Tuesday, 07 May 2024 00:00

Fascinating Facts About Feet

Feet are remarkable structures comprising 26 bones, 33 joints, and more than 100 muscles, tendons, and ligaments. These bones are divided into three groups, consisting of the tarsal bones, which form the back of the foot and ankle, the metatarsal bones, which make up the midfoot, and the phalanges, which form the toes. On average, a person takes approximately 8,000 to 10,000 steps per day, which adds up to about 115,000 miles in a lifetime. Among the many joints in the feet, some of the most essential include the ankle joint, subtalar joint, and metatarsophalangeal joints. These joints work together to provide support, flexibility, and propulsion during movement, allowing us to walk, run, jump, and dance with ease. If you have developed foot pain which may be due to your foot's structure, it is suggested that you confer with a podiatrist who can help you with relief solutions.

If you have any concerns about your feet, contact Kenneth Donovan, DPM from Advanced Care Foot and Ankle. Our doctor can provide the care you need to keep you pain-free and on your feet.

Biomechanics in Podiatry

Podiatric biomechanics is a particular sector of specialty podiatry with licensed practitioners who are trained to diagnose and treat conditions affecting the foot, ankle and lower leg. Biomechanics deals with the forces that act against the body, causing an interference with the biological structures. It focuses on the movement of the ankle, the foot and the forces that interact with them.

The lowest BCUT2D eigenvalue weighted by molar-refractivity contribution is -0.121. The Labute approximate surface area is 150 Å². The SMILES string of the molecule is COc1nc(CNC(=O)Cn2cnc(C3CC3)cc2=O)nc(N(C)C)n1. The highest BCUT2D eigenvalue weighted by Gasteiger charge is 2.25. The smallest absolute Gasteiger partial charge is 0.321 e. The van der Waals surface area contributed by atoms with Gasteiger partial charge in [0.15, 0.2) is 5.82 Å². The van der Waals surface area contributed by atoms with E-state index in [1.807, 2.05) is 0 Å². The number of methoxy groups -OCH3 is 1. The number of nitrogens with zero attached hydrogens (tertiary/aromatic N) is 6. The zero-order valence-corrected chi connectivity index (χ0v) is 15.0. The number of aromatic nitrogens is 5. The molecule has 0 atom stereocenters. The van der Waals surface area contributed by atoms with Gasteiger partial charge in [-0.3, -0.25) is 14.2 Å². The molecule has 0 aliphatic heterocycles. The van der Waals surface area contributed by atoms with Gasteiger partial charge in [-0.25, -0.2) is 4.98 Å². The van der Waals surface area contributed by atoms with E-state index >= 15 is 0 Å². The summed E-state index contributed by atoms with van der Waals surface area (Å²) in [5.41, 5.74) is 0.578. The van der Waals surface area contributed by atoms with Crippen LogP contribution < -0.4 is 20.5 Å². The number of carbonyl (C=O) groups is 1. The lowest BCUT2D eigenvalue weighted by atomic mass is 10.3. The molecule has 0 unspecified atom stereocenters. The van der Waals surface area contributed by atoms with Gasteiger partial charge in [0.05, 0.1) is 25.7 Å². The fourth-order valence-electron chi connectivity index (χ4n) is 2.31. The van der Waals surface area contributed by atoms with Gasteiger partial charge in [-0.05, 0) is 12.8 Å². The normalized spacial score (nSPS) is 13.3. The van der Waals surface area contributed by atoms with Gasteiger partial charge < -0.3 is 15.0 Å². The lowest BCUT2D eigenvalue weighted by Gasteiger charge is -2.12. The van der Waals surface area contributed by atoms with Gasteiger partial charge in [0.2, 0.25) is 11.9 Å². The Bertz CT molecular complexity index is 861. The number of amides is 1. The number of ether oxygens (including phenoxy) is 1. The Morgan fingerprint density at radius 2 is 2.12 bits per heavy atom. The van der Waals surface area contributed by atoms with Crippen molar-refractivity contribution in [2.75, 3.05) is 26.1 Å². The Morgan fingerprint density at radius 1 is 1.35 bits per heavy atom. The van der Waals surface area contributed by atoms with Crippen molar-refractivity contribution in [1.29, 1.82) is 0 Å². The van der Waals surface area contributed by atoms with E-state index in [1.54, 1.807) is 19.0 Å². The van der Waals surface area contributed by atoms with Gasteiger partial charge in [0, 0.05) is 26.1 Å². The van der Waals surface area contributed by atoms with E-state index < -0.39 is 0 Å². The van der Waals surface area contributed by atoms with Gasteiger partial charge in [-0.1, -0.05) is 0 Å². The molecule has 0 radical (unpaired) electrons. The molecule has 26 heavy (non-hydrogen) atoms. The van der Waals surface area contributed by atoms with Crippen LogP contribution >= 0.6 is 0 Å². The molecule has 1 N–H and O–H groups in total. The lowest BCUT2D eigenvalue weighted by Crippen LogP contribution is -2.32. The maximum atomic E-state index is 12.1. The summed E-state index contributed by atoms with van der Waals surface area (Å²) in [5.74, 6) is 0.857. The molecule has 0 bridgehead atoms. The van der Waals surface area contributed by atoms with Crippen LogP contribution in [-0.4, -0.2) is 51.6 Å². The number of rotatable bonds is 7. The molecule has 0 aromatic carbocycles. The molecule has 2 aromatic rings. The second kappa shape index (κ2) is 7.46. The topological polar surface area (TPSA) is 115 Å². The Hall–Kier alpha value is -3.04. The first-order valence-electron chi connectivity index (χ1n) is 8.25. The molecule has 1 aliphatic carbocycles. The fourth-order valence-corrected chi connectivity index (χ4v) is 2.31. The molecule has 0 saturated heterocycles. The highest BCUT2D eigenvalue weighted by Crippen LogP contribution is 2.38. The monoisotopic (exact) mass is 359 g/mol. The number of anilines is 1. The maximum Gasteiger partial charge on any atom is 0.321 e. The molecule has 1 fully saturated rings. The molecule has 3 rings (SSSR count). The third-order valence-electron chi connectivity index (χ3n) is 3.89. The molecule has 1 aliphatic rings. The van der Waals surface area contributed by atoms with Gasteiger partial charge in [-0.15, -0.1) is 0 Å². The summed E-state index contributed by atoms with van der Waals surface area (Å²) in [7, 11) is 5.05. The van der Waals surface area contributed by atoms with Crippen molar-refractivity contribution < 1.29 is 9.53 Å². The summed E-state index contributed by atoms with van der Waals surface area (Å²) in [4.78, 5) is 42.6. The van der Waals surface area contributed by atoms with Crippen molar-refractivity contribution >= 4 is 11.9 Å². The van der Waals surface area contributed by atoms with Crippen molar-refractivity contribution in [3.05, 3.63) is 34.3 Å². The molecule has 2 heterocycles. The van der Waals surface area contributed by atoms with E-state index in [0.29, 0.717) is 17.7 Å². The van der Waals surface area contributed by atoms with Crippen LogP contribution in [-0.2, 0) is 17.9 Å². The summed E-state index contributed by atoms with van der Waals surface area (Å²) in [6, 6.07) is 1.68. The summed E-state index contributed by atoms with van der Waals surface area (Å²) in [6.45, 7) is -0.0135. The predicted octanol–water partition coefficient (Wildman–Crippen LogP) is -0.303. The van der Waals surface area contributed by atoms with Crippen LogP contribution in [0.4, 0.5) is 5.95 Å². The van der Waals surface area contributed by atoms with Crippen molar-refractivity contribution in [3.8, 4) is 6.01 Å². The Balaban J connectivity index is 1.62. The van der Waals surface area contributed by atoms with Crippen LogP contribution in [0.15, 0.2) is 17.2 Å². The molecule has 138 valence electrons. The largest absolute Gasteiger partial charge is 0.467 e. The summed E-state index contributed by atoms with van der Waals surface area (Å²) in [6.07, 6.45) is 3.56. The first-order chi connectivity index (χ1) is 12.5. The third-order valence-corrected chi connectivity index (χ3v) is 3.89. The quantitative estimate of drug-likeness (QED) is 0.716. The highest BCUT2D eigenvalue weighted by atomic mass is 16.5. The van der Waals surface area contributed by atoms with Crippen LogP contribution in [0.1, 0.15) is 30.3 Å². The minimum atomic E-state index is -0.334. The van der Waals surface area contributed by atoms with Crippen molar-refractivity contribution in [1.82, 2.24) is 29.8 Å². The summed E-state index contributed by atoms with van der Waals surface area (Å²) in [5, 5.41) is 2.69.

A History of Biomechanics

  • Biomechanics dates back to the BC era in Egypt where evidence of professional foot care has been recorded.
  • In 1974, biomechanics gained a higher profile from the studies of Merton Root, who claimed that by changing or controlling the forces between the ankle and the foot, corrections or conditions could be implemented to gain strength and coordination in the area.

Modern technological improvements are based on past theories and therapeutic processes that provide a better understanding of podiatric concepts for biomechanics. Computers can provide accurate information about the forces and patterns of the feet and lower legs.

Understanding biomechanics of the feet can help improve and eliminate pain, stopping further stress to the foot.

If you have any questions please feel free to contact our office located in Charleston, SC . We offer the newest diagnostic and treatment technologies for all your foot and ankle needs.

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